The gain may be an outlier as major automakers announce sales Tuesday. Analysts predict that overall industry sales fell about 4 percent in September because the Labor Day weekend was counted with August sales. That pulled some sales from September into August.
Chrysler said it sold 143,000 cars and trucks last month to post its 42nd-straight month of sales gains. The company's dealerships eked out the slight increase even though there were two fewer selling days than September of 2012.
"They still outperformed the industry and extended our sales streak," said Reid Bigland, the company's head of U.S. sales.
Sales of the Grand Cherokee SUV rose 19 percent for the month, while the Ram pickup posted an 8 percent sales increase.
Chrysler joined many industry analysts in predicting that U.S. auto sales would fall in September, snapping a 27-month streak of year-over-year gains. Analysts say a quirk in the calendar - not lower demand - is to blame.
Labor Day weekend is typically strong for U.S. auto sales, and this year was no exception. But because the holiday came early, the auto industry counted all of that weekend's sales in its August tallies. That means September's sales will be missing the usual holiday boost.
But analysts say all the factors that have been driving this year's strong car sales - including low interest rates, the improving economy and the need to replace aging vehicles - remain in place. They see a strong close to the year.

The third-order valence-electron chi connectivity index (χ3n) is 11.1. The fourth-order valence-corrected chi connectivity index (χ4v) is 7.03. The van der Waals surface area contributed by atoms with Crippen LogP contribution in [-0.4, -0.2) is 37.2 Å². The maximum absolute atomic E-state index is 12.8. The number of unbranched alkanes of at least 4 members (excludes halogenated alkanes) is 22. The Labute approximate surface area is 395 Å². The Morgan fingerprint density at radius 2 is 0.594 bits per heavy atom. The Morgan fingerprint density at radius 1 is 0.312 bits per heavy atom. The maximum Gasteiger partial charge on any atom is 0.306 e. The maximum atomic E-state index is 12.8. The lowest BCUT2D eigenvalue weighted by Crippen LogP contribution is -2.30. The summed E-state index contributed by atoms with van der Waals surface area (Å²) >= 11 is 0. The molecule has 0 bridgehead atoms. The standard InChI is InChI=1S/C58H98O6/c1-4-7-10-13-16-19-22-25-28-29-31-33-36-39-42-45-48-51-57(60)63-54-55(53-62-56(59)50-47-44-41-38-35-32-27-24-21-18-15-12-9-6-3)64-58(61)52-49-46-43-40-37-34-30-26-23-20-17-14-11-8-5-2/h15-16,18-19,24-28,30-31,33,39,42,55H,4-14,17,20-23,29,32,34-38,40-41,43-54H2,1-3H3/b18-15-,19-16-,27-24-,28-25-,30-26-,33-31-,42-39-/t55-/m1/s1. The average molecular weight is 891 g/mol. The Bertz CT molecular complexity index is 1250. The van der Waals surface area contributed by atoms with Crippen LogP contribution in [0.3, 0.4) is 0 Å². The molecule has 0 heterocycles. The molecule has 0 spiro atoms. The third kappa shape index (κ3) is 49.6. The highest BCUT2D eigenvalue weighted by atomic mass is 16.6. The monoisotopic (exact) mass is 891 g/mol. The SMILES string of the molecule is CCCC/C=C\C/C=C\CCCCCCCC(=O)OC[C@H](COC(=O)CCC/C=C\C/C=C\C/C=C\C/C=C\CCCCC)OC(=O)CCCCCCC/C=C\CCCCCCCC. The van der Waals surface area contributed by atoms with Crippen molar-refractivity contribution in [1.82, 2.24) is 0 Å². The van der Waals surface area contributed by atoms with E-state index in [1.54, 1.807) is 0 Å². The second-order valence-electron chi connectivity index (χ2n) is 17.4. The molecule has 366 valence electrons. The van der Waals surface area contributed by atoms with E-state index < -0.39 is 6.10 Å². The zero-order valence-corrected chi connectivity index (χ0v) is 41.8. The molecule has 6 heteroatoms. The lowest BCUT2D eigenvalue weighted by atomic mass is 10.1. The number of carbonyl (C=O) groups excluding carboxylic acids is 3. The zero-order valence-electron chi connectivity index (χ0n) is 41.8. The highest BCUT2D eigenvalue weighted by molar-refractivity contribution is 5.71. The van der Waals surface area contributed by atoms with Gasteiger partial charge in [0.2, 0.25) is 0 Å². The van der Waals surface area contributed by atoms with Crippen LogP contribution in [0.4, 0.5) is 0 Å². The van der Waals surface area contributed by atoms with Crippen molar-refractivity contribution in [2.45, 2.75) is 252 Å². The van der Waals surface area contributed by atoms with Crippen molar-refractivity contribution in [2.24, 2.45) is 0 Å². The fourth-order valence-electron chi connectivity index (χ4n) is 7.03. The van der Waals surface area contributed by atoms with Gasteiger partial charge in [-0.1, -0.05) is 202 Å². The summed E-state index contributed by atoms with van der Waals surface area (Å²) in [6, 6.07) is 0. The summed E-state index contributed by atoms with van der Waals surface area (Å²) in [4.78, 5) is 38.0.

"The market continues to move at a very healthy pace," said Erich Merkle, Ford's top U.S. sales analyst.
September U.S. sales are expected to total around 1.1 million, according to auto shopping site Edmunds.com. That would be a 4 percent decrease from last September and a 24 percent decrease from the blistering pace in August, which was the best month in more than six years.
Toyota is expected to post a small gain on the back of the new Corolla small car, which went on sale last month. Full-size pickup truck sales, which have been strong all year, also likely rose in September, benefiting Detroit automakers, Kelley Blue Book said. But midsize car sales may have declined, since sales of new midsize cars like the Volkswagen Passat and Honda Accord were particularly strong last September.
The U.S. government shutdown could be the wild card that affects future sales, although Jim Lentz, Toyota's North American CEO, said in an interview that he doesn't expect consumers to stop buying unless there is a credit crisis.